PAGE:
April 23, 2016 at 5:24 pm | Posted in Lace | 6 Comments

With the weather not being very cooperative right now, I got the chance to finish another project carried over from last year today.

The strip of Flanders lace I started after my vacation to Belgium last year is 110 cm long:

Flanders Lace - Finished

Here’s a closeup, so you can see the details in this delicate lace:

Flanders Lace - Bean Pattern, Detail

The little “beans” are surrounded by a thicker thread, which is one of the characteristic traits of this kind of lace, together with the background patterning. I enjoyed making this very much and am already playing with the thought of making another strip in this technique, with a different pattern.

Embroidery SAL – First Update

April 10, 2016 at 7:49 am | Posted in Embroidery | 11 Comments

I’ve been on a major cleanup spree in my craft room, and while I was at it, I have found several half-done embroidery projects that sat almost forgotten in a box. So, decision time: Finish them or give them away to somebody who appreciates them more? Having made that all-important decision, there’s the additional problem that I need to do something with the intention to finish them instead of putting them back in the box. Accountability to the rescue! Avis has been running an embroidery SAL for a while now, and I’ve been admiring the participants’ progress from afar. Time to join in in the fun and make some progress of my own, I think.

So, the first project I’m working on is a tiny little box kit I bought at the Festival of Quilts in Birmingham <cough> years ago: The Rosebud Box. The finished box will be only 4.5 x 4.5 x 3.5 cm large, so you can imagine the tiny scale I’m working on here. But that’s not the reason the project was stalled, as I soon noticed. Here’s the “before” picture, which is actually taken after I did some needed surgery I’ll explain in a minute:


The box lid on the left was already finished, and I had made a start on the sides of the lid on the right. Unfortunately, I had blindly followed directions to leave at least 1.5 cm around the motives on all sides and had started to stitch the lid sides 3 cm to the right of the top. I noticed after a bit that there wouldn’t be enough fabric on the far right to finish the strip. That was the point where I put the thing in a box and forgot about it for a couple of years.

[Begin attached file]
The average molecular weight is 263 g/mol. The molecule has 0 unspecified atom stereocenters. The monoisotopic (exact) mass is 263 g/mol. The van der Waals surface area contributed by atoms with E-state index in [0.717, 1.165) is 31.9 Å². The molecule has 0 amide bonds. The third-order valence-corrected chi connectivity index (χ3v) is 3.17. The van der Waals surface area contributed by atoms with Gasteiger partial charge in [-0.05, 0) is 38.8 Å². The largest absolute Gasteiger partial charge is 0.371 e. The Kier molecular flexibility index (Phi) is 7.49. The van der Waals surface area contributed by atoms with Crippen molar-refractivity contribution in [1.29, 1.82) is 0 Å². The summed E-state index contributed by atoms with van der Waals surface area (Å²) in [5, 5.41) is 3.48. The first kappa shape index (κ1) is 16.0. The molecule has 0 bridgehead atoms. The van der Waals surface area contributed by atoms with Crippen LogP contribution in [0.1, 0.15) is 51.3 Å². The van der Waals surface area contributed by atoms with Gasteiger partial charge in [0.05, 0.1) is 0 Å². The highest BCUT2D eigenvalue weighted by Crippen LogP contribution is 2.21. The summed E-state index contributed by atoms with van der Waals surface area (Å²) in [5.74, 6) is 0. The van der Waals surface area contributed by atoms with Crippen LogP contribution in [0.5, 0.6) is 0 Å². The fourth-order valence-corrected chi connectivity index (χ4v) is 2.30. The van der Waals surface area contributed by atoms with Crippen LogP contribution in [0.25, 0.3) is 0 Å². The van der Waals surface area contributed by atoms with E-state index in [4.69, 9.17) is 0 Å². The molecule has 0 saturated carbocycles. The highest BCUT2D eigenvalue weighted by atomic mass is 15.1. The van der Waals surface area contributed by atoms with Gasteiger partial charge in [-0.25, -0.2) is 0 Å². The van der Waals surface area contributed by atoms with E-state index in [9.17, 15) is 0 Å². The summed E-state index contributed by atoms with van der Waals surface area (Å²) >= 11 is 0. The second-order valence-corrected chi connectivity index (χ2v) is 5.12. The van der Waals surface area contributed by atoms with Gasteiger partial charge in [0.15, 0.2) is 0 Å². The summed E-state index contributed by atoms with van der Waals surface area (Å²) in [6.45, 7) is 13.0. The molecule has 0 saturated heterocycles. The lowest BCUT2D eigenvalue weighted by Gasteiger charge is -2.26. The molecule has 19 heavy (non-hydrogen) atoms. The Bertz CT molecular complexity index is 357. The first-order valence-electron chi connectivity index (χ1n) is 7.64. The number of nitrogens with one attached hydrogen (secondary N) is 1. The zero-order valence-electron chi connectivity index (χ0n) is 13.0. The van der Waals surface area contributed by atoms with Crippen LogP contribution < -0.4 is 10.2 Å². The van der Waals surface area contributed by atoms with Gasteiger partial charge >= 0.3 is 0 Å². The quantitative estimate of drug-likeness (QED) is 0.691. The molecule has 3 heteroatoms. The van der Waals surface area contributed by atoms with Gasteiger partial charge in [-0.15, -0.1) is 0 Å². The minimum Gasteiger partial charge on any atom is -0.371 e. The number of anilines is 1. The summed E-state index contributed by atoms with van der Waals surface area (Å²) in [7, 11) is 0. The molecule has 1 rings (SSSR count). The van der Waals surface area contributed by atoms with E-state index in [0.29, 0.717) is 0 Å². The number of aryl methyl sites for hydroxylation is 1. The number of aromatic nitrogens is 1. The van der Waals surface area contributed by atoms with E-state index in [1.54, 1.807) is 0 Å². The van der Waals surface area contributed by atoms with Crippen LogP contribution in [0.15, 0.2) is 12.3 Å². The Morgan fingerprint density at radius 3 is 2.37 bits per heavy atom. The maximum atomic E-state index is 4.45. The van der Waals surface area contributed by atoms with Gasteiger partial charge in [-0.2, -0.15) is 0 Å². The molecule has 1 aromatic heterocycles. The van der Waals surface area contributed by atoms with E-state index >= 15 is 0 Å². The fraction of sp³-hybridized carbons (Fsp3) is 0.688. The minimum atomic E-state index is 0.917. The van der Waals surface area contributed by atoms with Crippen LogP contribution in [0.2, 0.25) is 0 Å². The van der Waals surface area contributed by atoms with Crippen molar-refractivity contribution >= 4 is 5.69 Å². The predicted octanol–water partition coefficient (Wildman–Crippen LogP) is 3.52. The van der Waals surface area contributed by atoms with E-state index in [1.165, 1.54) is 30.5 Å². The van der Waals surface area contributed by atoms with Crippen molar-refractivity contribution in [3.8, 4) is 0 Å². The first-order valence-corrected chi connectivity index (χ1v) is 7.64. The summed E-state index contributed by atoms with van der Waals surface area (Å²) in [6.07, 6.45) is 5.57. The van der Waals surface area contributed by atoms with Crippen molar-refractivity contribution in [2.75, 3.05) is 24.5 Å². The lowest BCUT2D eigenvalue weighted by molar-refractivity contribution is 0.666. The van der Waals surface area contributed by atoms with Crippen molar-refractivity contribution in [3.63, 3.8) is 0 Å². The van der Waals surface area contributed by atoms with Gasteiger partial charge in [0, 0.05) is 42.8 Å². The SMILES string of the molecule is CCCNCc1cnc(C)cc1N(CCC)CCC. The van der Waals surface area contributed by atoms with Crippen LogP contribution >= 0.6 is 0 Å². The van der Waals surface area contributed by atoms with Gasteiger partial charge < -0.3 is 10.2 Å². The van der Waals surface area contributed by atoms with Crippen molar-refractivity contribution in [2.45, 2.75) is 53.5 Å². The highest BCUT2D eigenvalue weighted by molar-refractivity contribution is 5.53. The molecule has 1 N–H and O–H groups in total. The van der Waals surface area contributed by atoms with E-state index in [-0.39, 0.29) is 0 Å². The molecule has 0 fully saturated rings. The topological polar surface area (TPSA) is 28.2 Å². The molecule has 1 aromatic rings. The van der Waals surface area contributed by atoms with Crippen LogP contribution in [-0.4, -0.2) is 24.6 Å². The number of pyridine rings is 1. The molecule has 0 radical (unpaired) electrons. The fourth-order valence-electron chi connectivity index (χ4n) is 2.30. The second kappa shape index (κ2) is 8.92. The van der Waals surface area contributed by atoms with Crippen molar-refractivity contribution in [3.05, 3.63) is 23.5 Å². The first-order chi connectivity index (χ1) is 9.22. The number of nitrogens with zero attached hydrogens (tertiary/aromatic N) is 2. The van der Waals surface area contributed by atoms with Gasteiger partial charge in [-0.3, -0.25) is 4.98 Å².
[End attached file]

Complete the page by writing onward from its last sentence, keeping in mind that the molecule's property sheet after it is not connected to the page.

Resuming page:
So, before I could start making actual progress, I needed to take out the start of the strip and position it correctly. The red thread in the picture is the guide, and it looks as if there’s enough space after all to get the whole strip in! A few hours of stitching in front of the TV later, and the sides of the lid are actually finished:


It doesn’t look very impressive, and that’s another challenging aspect of this project: There’s a lot of stitching with dark blue thread on dark blue fabric. Working with the metallic thread for the cross-hatching is also fiddly. The thread is fairly high quality, and I’m using much shorter lengths than normal, but I still struggle with it. On top of all that, all the stitching is done with only one strand of embroidery cotton. But I do like the result, so I’ll march on. Next up: the sides of the box, which is a strip of the same width as the strip for the lid, with a smaller version of the flower motif from the lid on each side. Let’s see what I can get done till the next Update!

Here are the other members of the SAL who are posting today. Make sure to check out their work, it’s amazing!

Avis at http://sewingbesidethesea.wordpress.com
Claire at http://claire93.wordpress.com
Gun at http://rutigt.wordpress.com
Carole at http://aslightobsessionwithbooks.wordpress.com
Wendy at http://thecraftersapprentice.blogspot.co.uk
Lucy at https://lucyannluna.wordpress.com
Cathy at http://nanacathydotcom.wordpress.com
Jess at https://everthecrafter.wordpress.com
Sue at http://sewingmagpie.blogspot.com
Kate at http://talltalesfromchiconia.wordpress.com

If you would like to join in please contact Avis, who will give you full details.